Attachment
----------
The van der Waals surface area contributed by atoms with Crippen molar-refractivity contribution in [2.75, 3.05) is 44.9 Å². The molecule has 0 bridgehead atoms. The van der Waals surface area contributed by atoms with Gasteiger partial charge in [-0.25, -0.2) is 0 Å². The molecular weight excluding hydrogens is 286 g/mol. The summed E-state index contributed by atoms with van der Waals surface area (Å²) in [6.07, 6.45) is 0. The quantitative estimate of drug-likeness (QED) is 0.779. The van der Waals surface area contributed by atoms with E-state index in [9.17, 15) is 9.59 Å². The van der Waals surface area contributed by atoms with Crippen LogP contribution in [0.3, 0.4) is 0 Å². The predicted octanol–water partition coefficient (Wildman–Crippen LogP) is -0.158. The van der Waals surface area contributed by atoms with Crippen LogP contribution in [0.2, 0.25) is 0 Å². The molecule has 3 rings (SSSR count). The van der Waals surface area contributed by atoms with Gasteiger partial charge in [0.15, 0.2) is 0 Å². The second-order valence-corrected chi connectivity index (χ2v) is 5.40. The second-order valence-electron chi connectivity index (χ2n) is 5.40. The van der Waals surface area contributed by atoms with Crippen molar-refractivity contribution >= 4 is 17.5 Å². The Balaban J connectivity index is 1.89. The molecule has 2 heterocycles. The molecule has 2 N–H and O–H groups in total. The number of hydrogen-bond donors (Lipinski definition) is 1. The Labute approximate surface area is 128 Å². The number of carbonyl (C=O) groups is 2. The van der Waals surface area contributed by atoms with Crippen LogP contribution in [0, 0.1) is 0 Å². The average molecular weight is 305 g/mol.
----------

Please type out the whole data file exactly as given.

The van der Waals surface area contributed by atoms with Crippen molar-refractivity contribution in [2.75, 3.05) is 44.9 Å². The molecule has 0 bridgehead atoms. The van der Waals surface area contributed by atoms with Gasteiger partial charge in [-0.25, -0.2) is 0 Å². The molecular weight excluding hydrogens is 286 g/mol. The summed E-state index contributed by atoms with van der Waals surface area (Å²) in [6.07, 6.45) is 0. The quantitative estimate of drug-likeness (QED) is 0.779. The van der Waals surface area contributed by atoms with E-state index in [9.17, 15) is 9.59 Å². The van der Waals surface area contributed by atoms with Crippen LogP contribution in [0.3, 0.4) is 0 Å². The predicted octanol–water partition coefficient (Wildman–Crippen LogP) is -0.158. The van der Waals surface area contributed by atoms with Crippen LogP contribution in [0.2, 0.25) is 0 Å². The molecule has 3 rings (SSSR count). The van der Waals surface area contributed by atoms with Gasteiger partial charge in [0.15, 0.2) is 0 Å². The second-order valence-corrected chi connectivity index (χ2v) is 5.40. The second-order valence-electron chi connectivity index (χ2n) is 5.40. The van der Waals surface area contributed by atoms with Crippen molar-refractivity contribution >= 4 is 17.5 Å². The Balaban J connectivity index is 1.89. The molecule has 2 heterocycles. The molecule has 2 N–H and O–H groups in total. The number of hydrogen-bond donors (Lipinski definition) is 1. The Labute approximate surface area is 128 Å². The number of carbonyl (C=O) groups is 2. The van der Waals surface area contributed by atoms with Crippen LogP contribution in [0, 0.1) is 0 Å². The average molecular weight is 305 g/mol.